Finding Star Fund Managers
January 27, 2014
Following Leaders and Laggards
With the new Fund Manager of the Year awards from Morningstar, a question of future performance of star fund managers inevitably arises. Apparently, the awards carry little short-term predictive value:
While our Fund Manager of the Year awards are recognition of past contributions rather than predictions of future results, we’re confident in each one’s long-term prospects because of their deep research resources and willingness to stick with their discipline in good times and bad. We wouldn’t expect repeat performances in 2014, as our winners and their rivals will wrestle with lofty equity valuations, policy-related volatility, a still-recovering economy, and the specter of rising rates.
Indeed, statistics on award winners presented by an article in The Wall Street Journal are not too encouraging:
||Beating the Benchmark
Generally, the best long-term predictors of fund outperformance remain a low expense ratio (fees), minimal portfolio turnover (a proxy for trading costs), and divergence from benchmark index weightings. The latter measure, known as active share should be high:
Prof. Cremers says the best funds tend to have active-shares percentages that are at least 60%. Large-stock managers should ideally have an active share above 70%. Midcap managers should have active share above 85% and small-cap managers should exceed 90%, he says.
Unfortunately, the proportion of funds with such big active shares has been falling over the years, which gave rise to “closet indexing,” as a chart from a Lazard Research study demonstrates:
The active share in the aggregate portfolio of actively-managed U.S. stock funds has been also declining:
However, active is not always a guarantee of strong performance, as shown in an earlier Alpholio™ post.
As for fund fees, an article in The New York Times points out that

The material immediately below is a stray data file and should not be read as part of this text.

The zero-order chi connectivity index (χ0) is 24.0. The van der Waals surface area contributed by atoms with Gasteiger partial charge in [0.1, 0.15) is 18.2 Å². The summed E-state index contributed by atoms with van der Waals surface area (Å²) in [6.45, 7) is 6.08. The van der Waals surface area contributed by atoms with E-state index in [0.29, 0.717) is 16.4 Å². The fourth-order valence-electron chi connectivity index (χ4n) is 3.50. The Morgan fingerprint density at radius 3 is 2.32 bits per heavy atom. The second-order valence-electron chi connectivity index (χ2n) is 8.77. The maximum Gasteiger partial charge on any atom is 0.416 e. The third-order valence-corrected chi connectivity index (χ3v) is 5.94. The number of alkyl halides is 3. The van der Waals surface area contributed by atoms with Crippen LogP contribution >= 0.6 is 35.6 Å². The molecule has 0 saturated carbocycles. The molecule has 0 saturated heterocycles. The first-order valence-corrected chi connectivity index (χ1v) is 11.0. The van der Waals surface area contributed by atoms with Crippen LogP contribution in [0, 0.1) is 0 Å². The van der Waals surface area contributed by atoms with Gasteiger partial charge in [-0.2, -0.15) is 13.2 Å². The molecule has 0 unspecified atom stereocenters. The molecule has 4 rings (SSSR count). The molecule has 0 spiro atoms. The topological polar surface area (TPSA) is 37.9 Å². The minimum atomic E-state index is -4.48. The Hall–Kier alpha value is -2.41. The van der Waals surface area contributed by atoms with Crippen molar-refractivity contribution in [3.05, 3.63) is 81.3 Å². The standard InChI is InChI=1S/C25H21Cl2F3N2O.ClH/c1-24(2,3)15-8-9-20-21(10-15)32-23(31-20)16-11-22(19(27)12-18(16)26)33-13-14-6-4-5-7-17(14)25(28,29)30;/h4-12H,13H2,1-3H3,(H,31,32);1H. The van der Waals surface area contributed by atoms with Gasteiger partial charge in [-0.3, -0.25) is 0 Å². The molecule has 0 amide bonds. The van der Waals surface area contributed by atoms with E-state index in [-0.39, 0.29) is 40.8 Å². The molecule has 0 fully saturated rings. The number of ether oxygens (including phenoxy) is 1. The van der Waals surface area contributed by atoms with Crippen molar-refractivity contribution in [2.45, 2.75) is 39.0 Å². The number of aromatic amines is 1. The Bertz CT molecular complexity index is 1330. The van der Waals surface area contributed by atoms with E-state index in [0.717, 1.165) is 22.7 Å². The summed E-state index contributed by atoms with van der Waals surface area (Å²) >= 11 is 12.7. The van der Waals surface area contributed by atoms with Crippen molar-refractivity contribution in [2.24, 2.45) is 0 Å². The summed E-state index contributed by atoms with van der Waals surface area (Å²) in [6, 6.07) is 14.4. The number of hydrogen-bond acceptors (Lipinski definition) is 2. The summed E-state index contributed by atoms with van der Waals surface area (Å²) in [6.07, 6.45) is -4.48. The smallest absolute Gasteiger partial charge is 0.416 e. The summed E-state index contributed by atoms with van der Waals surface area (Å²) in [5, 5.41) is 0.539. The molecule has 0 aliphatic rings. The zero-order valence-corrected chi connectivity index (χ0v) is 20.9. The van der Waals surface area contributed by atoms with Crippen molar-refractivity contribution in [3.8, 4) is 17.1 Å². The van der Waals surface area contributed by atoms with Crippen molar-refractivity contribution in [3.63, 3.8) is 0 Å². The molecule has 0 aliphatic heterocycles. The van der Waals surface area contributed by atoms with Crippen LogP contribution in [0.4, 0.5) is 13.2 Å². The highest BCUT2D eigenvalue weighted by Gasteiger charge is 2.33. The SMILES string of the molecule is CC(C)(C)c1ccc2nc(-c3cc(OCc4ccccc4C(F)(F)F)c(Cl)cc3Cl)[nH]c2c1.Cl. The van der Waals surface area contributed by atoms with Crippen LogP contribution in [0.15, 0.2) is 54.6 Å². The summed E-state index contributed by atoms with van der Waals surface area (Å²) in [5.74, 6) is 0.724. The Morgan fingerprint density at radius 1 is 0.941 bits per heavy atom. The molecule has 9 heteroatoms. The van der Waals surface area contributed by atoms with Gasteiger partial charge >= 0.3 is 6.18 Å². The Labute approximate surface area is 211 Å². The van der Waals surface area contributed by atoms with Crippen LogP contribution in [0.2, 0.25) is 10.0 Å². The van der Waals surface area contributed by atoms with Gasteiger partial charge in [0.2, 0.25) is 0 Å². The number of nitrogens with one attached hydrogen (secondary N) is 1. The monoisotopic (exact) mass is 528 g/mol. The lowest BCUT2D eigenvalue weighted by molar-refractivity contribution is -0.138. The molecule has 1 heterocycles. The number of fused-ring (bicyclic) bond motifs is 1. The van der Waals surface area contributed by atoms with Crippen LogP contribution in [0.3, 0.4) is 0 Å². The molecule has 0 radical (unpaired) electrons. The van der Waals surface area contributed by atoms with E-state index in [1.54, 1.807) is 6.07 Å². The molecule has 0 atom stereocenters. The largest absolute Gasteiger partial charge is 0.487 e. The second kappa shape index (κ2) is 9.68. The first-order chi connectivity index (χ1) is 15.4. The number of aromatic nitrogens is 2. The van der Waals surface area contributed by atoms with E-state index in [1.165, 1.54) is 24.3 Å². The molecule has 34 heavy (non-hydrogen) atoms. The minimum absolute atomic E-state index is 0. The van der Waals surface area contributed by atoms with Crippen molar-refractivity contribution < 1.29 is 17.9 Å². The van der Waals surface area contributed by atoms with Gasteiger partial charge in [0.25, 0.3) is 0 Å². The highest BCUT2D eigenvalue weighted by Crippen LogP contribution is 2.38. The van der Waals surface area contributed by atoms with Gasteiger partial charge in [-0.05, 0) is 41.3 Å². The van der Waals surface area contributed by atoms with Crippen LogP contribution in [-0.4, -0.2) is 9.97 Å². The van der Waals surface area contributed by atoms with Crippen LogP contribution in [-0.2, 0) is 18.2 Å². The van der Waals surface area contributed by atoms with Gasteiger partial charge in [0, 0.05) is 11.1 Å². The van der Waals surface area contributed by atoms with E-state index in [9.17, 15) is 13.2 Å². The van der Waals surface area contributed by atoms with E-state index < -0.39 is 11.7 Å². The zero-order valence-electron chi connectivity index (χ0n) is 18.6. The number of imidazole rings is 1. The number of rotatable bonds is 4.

The average total expense ratio, which encompasses management fees and operating expenses but not brokerage commissions and other trading costs, is 1.33 percent of assets a year for domestic stock funds and 0.97 percent for domestic bond funds, according to Morningstar.
Over time, these fees add up. According to a paper by William Sharpe, which estimated an average expense ratio of stock funds at 1.12% compared to 0.06% (now 0.05%) for the Vanguard Total Stock Market Index Fund (VTSAX, Admiral Shares):
Whether one is investing a lump-sum amount or a series of periodic amounts, the arithmetic of investment expenses is compelling… Under plausible conditions, a person saving for retirement who chooses low-cost investments could have a standard of living throughout retirement more than 20% higher than that of a comparable investor in high-cost investments.
However, as a Gerstein Fisher study found, the cheapest funds may not always provide the highest returns:
We found that the best performing quintile of funds was the second most expensive quintile (i.e., the 21-40% highest-cost ones), whether we equally weighted funds or asset-weighted them. The consistent results of the study: the cheapest quintile of funds was not the best performing, but the most expensive funds were the worst performing.
Similarly to a low correlation, a factor that is often quoted to aid stock pickers is a high degree of dispersion (measure of spreading) of stock returns. At first blush, it would seem that, just as with active share, an increased dispersion is beneficial. However, all it does is to enlarge the dispersion of active fund returns, without necessarily moving the average, as another article in The Wall Street Journal indicates:
A bigger spread between the best and worst stocks hasn’t helped active funds as a group, but it does tend to make good funds better—and bad funds worse… To put it another way: Markets that aren’t moving in lock step give active managers more rope with which to climb above the pack or to hang themselves.